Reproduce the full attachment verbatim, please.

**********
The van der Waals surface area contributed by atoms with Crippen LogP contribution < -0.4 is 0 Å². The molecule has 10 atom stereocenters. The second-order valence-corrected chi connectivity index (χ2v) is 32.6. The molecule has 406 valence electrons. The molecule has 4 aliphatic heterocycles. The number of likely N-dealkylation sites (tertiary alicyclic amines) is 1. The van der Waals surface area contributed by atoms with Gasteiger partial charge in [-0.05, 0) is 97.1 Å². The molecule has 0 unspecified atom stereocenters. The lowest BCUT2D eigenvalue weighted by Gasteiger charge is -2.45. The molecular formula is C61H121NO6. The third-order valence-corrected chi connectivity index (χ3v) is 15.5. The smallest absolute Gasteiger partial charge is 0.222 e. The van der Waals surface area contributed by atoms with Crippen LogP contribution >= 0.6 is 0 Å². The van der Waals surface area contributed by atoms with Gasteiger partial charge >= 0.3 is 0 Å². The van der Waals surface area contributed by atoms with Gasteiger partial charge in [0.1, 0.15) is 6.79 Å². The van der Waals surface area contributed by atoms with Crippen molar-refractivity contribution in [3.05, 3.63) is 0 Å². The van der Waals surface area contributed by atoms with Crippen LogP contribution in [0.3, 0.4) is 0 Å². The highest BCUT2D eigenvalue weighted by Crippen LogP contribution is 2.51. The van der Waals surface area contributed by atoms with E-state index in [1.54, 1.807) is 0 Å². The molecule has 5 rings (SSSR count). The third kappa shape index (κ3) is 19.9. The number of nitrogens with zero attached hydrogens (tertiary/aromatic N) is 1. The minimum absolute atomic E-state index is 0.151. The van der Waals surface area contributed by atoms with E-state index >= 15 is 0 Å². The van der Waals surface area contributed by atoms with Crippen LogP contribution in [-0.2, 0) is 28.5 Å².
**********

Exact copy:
The van der Waals surface area contributed by atoms with Crippen LogP contribution < -0.4 is 0 Å². The molecule has 10 atom stereocenters. The second-order valence-corrected chi connectivity index (χ2v) is 32.6. The molecule has 406 valence electrons. The molecule has 4 aliphatic heterocycles. The number of likely N-dealkylation sites (tertiary alicyclic amines) is 1. The van der Waals surface area contributed by atoms with Gasteiger partial charge in [-0.05, 0) is 97.1 Å². The molecule has 0 unspecified atom stereocenters. The lowest BCUT2D eigenvalue weighted by Gasteiger charge is -2.45. The molecular formula is C61H121NO6. The third-order valence-corrected chi connectivity index (χ3v) is 15.5. The smallest absolute Gasteiger partial charge is 0.222 e. The van der Waals surface area contributed by atoms with Crippen LogP contribution >= 0.6 is 0 Å². The van der Waals surface area contributed by atoms with Gasteiger partial charge >= 0.3 is 0 Å². The van der Waals surface area contributed by atoms with Gasteiger partial charge in [0.1, 0.15) is 6.79 Å². The van der Waals surface area contributed by atoms with Crippen molar-refractivity contribution in [3.05, 3.63) is 0 Å². The van der Waals surface area contributed by atoms with Crippen LogP contribution in [0.3, 0.4) is 0 Å². The highest BCUT2D eigenvalue weighted by Crippen LogP contribution is 2.51. The van der Waals surface area contributed by atoms with E-state index in [1.54, 1.807) is 0 Å². The molecule has 5 rings (SSSR count). The third kappa shape index (κ3) is 19.9. The number of nitrogens with zero attached hydrogens (tertiary/aromatic N) is 1. The minimum absolute atomic E-state index is 0.151. The van der Waals surface area contributed by atoms with E-state index >= 15 is 0 Å². The van der Waals surface area contributed by atoms with Crippen LogP contribution in [-0.2, 0) is 28.5 Å².